Areso 24 September 2017 at 4:07 pm UTC
It sad, but they aren't first, and they will not latest, who does this.
I myself have a some troubles with my game's Linux version.


Last edited by Areso at 24 September 2017 at 4:08 pm UTC
Lakorta 24 September 2017 at 5:22 pm UTC
slaapliedje
Leopard
jaycee
TheSHEEEPNo time to test it?
Well, that speaks volumes...

Yep, 99% of the market trumps the 1%.

MotionshotThen why don't they release it as beta then on Steam? That way, Linux users who bought the game can help them test it while enjoying their pre-order.

You mean, so the Linux community can slate the developer for "only doing a beta release which is full of bugs and runs like sh*t, lets all tell the developer to die" ?

How can you come up with those things?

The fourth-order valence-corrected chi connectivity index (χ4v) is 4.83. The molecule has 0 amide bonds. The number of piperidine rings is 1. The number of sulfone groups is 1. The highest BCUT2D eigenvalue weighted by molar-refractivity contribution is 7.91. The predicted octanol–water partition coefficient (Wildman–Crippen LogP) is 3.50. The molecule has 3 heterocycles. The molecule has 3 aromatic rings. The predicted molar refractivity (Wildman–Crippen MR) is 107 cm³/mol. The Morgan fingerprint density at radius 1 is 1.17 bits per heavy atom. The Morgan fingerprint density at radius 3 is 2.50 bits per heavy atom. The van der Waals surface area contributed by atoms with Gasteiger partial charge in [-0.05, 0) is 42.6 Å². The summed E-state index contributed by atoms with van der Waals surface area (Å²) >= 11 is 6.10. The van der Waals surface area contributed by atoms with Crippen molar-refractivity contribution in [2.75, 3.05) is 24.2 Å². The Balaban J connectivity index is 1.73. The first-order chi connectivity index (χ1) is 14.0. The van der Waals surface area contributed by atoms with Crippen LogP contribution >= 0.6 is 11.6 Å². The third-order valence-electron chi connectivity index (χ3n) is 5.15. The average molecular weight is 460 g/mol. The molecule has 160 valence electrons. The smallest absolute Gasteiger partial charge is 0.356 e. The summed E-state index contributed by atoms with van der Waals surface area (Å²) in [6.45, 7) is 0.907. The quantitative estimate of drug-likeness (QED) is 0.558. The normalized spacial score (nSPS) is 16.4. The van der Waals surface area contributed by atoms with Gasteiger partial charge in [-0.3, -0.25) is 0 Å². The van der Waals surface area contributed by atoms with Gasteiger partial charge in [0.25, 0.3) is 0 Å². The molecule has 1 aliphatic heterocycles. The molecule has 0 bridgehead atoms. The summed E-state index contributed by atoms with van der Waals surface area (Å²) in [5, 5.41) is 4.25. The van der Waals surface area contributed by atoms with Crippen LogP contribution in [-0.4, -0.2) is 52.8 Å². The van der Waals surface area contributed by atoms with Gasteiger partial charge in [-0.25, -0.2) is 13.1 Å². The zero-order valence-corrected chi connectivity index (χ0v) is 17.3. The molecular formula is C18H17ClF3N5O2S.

No one is doing it right now. Look at the Everspace case ; we are tolerant and co operative enough i think.

Astrokill is another great example, where they released a beta, got feedback fixed bugs and released another great game for Linux.
Arma 3 also has a Linux beta. Well, we don't know what users write directly to the developers through email etc. but I think the general feedback is quite nice, right?


Last edited by Lakorta at 24 September 2017 at 5:22 pm UTC
RafiLinux 24 September 2017 at 6:20 pm UTC
TobiSGDHere in Germany, if you advertise a product (like, a game) with features (like, Linux support) it doesn't have, it is punishable by law.

That is beautiful.
Mountain Man 24 September 2017 at 9:29 pm UTC
slaapliedjeThat is because places like Germany actually have consumer protection, unlike the US where the companies are treated like entities and people are the product.
That's not entirely true. Companies in the US can and have been successfully sued for false advertising. The problem is that it's usually a class-action lawsuit, meaning that the lawyers walk away with millions while the individual plaintiffs (that is the consumers who were actually ripped off) are given a paltry settlement.